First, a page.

Point is, cleaning it will allow me to work on what I find as deficiency's in the design.  Then a reseason, and some smoking attempts, and I'll know right away if its better.  If not, it should be at least clean enough to sell on craigslist or in a garage sale.

post #13 of 15
Quote:
Originally Posted by tpc74 View Post
 

Just because you are a character, doesn't mean you have character..... lol.

 

 I have recently been accused of that. LOL

 

At this point I trust the weber kettle grill as a better and more controllable smoker.  

 

I enjoy firing mine up occasional also.

 

Point is, cleaning it will allow me to work on what I find as deficiency's in the design.  Then a reseason, and some smoking attempts, and I'll know right away if its better.  If not, it should be at least clean enough to sell on craigslist or in a garage sale.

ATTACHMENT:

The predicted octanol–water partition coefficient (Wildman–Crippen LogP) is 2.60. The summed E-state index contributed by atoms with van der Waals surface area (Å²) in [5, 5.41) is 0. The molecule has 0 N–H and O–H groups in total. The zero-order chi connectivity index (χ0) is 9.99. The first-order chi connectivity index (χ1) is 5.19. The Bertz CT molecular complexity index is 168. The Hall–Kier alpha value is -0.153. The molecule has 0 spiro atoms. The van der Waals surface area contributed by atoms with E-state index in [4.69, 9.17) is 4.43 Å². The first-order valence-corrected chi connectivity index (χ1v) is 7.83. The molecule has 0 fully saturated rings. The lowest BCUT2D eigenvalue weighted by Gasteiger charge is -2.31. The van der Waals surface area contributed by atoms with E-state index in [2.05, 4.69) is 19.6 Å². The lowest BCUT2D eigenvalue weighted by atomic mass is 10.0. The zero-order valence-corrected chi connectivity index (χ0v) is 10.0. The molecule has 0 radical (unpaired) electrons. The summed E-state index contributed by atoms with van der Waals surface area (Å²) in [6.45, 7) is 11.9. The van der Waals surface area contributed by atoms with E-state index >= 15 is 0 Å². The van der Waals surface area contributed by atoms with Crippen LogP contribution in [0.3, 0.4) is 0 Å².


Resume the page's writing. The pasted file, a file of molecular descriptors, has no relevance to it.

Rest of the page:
Sounds like a plan to me.

 

post #14 of 15
Spray it with oven cleaner and after a few hours hose it out. You will be amazed at how well that will work.
post #15 of 15

I use Apple Cider Vinegar. just spray it on let it sit a minute or two if it is heavy (might require multiple applications) and if just lite/normal it will wipe right off. spraying it on  and wiping is how i clean the window..no fumes or any residue to be concerned with for future Smokes.

 

Keep On Smokin,

 

OS